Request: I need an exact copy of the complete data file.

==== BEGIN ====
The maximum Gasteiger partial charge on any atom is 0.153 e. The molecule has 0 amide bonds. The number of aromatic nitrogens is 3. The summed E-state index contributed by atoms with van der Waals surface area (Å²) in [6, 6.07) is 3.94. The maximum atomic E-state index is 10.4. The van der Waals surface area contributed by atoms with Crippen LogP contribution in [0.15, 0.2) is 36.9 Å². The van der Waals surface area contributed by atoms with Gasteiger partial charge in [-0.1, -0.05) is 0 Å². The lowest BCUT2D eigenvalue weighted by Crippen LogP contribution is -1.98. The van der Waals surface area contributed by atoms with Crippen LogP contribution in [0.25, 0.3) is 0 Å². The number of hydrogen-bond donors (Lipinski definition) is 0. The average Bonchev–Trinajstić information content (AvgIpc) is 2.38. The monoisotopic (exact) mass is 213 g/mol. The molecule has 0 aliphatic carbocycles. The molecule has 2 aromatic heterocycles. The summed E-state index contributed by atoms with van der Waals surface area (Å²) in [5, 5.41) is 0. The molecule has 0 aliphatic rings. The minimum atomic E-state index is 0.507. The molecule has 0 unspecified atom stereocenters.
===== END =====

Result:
The maximum Gasteiger partial charge on any atom is 0.153 e. The molecule has 0 amide bonds. The number of aromatic nitrogens is 3. The summed E-state index contributed by atoms with van der Waals surface area (Å²) in [6, 6.07) is 3.94. The maximum atomic E-state index is 10.4. The van der Waals surface area contributed by atoms with Crippen LogP contribution in [0.15, 0.2) is 36.9 Å². The van der Waals surface area contributed by atoms with Gasteiger partial charge in [-0.1, -0.05) is 0 Å². The lowest BCUT2D eigenvalue weighted by Crippen LogP contribution is -1.98. The van der Waals surface area contributed by atoms with Crippen LogP contribution in [0.25, 0.3) is 0 Å². The number of hydrogen-bond donors (Lipinski definition) is 0. The average Bonchev–Trinajstić information content (AvgIpc) is 2.38. The monoisotopic (exact) mass is 213 g/mol. The molecule has 0 aliphatic carbocycles. The molecule has 2 aromatic heterocycles. The summed E-state index contributed by atoms with van der Waals surface area (Å²) in [5, 5.41) is 0. The molecule has 0 aliphatic rings. The minimum atomic E-state index is 0.507. The molecule has 0 unspecified atom stereocenters.